You are hereHuffington Post: Inequality Is Much Worse Than You Think

Huffington Post: Inequality Is Much Worse Than You Think

-By Les Leopold

February 7, 2013-

• In 2010, the top hedge fund manager earned as much in one HOUR as the average (median) family earned in 47 YEARS.

• The top 25 hedge fund managers in 2010 earned as much as 658,000 entry level teachers.

• In 1970 the top 100 CEOs made $40 for every dollar earned by the average worker. By 2006, the CEOs received $1,723 for every worker dollar.

As the administration and Congress argue over cuts in social programs, inequality in America grows more extreme each day. Even the great financial crash didn't derail this trend. The richest 400 Americans, for example, increased their wealth by 54 percent between 2005 and 2010, while the median middle-class family saw its wealth decline by 35 percent.

None of this is accidental.

It's not the result of mysterious global forces, or technology, or China, or structural problems concerning the skills and education of our workforce. Rather, it is the direct result of policy choices made by Democrats and Republicans alike. Together, they swallowed the Kool-Aid of unregulated market mania, and now we are paying the price.

In exploring this story for my new book, How to Make a Million Dollars an Hour: Why Hedge Funds Get Away with Siphoning Off America's Wealth, it became clear that New Deal policy makers shared a deep fear that democratic capitalism could not function unless Wall Street was tightly controlled. After all, Europe was sinking into the fascist camp while the new Soviet Union seemed invulnerable to the global depression. As a result, to put it crudely, the New Dealers quickly regulated the hell out of high finance through a myriad of programs including the formation of the S.E.C and Glass-Steagall. The goal was to turn Wall Street into a sleepy place to work, rather than an adrenalin-fueled arena of stock manipulation and fraud. At the same time income tax rates on the wealthy sky-rocketed with top marginal rates reaching over 90 percent. The results were nothing short of stupendous.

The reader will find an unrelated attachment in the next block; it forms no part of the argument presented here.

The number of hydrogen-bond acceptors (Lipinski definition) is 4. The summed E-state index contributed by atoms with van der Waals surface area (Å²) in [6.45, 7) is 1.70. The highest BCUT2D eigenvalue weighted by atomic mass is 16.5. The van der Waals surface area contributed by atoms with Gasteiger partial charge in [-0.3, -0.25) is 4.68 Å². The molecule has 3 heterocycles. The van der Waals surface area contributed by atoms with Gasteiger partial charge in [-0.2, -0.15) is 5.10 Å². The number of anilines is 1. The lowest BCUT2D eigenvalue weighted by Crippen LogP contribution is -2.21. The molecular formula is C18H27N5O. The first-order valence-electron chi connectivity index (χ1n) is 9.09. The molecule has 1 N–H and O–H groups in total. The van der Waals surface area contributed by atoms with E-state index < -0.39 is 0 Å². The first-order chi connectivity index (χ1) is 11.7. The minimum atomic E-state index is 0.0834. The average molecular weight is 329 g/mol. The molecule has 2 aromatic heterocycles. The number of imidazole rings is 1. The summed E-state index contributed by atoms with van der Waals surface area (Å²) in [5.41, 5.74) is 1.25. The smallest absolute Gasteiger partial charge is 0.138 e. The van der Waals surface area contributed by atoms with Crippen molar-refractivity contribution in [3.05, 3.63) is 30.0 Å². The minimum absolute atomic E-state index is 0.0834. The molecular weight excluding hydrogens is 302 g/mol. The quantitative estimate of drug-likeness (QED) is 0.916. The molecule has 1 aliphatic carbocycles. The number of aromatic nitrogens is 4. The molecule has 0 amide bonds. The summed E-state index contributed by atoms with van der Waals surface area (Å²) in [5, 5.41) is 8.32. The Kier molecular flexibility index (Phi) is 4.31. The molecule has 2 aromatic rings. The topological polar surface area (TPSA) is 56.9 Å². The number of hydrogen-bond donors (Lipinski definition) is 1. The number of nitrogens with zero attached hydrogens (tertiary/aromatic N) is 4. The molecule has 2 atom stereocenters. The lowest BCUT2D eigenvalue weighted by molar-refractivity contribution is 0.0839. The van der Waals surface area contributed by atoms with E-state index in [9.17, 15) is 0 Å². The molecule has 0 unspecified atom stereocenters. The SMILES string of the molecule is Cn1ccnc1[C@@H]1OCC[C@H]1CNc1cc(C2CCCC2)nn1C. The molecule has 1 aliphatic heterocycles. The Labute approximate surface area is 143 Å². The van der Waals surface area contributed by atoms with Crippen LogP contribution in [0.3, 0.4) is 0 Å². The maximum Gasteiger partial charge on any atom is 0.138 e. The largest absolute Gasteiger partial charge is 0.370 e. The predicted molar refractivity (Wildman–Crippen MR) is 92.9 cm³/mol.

• For more than a quarter of a century there were no financial crises anywhere in the globe (except Brazil in 1964).

• The average wage in the financial sector collapsed so that its compensation was similar to the average wage of non-financial jobs.

• Inequality fell rapidly -- the top one percent accounted for more than 23 percent of all income in 1928. By the 1970s it had fallen to less than 9 percent.

These policies gave birth to middle-class America, as the average income of working families grew steadily during the WWII period. This was the new America that would out-compete world communism for the support of working people all over the world.




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